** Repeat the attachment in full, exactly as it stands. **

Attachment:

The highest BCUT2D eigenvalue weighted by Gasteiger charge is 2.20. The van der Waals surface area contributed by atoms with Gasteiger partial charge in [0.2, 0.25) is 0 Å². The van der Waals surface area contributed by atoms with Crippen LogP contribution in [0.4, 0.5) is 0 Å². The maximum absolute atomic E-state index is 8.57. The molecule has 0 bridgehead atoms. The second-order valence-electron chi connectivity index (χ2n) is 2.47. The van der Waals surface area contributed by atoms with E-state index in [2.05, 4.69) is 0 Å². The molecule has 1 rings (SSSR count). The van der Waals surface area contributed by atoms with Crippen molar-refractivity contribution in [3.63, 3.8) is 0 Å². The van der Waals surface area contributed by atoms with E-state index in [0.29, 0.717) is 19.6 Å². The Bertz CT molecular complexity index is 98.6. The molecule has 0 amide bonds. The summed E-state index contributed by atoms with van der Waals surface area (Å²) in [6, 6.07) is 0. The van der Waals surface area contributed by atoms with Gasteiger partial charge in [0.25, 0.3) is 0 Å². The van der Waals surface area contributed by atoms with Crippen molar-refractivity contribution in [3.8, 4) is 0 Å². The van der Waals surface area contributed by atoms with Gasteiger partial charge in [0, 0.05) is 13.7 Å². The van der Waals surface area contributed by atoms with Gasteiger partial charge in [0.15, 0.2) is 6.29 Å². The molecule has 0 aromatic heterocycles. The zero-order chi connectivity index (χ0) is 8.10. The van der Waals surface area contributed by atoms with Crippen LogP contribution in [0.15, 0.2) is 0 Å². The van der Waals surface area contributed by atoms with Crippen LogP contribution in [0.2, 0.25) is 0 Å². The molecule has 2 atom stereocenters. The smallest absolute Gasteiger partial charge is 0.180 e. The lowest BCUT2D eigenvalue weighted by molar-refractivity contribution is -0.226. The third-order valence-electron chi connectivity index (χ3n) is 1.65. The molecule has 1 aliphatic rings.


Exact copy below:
The highest BCUT2D eigenvalue weighted by Gasteiger charge is 2.20. The van der Waals surface area contributed by atoms with Gasteiger partial charge in [0.2, 0.25) is 0 Å². The van der Waals surface area contributed by atoms with Crippen LogP contribution in [0.4, 0.5) is 0 Å². The maximum absolute atomic E-state index is 8.57. The molecule has 0 bridgehead atoms. The second-order valence-electron chi connectivity index (χ2n) is 2.47. The van der Waals surface area contributed by atoms with E-state index in [2.05, 4.69) is 0 Å². The molecule has 1 rings (SSSR count). The van der Waals surface area contributed by atoms with Crippen molar-refractivity contribution in [3.63, 3.8) is 0 Å². The van der Waals surface area contributed by atoms with E-state index in [0.29, 0.717) is 19.6 Å². The Bertz CT molecular complexity index is 98.6. The molecule has 0 amide bonds. The summed E-state index contributed by atoms with van der Waals surface area (Å²) in [6, 6.07) is 0. The van der Waals surface area contributed by atoms with Gasteiger partial charge in [0.25, 0.3) is 0 Å². The van der Waals surface area contributed by atoms with Crippen molar-refractivity contribution in [3.8, 4) is 0 Å². The van der Waals surface area contributed by atoms with Gasteiger partial charge in [0, 0.05) is 13.7 Å². The van der Waals surface area contributed by atoms with Gasteiger partial charge in [0.15, 0.2) is 6.29 Å². The molecule has 0 aromatic heterocycles. The zero-order chi connectivity index (χ0) is 8.10. The van der Waals surface area contributed by atoms with Crippen LogP contribution in [0.15, 0.2) is 0 Å². The van der Waals surface area contributed by atoms with Crippen LogP contribution in [0.2, 0.25) is 0 Å². The molecule has 2 atom stereocenters. The smallest absolute Gasteiger partial charge is 0.180 e. The lowest BCUT2D eigenvalue weighted by molar-refractivity contribution is -0.226. The third-order valence-electron chi connectivity index (χ3n) is 1.65. The molecule has 1 aliphatic rings.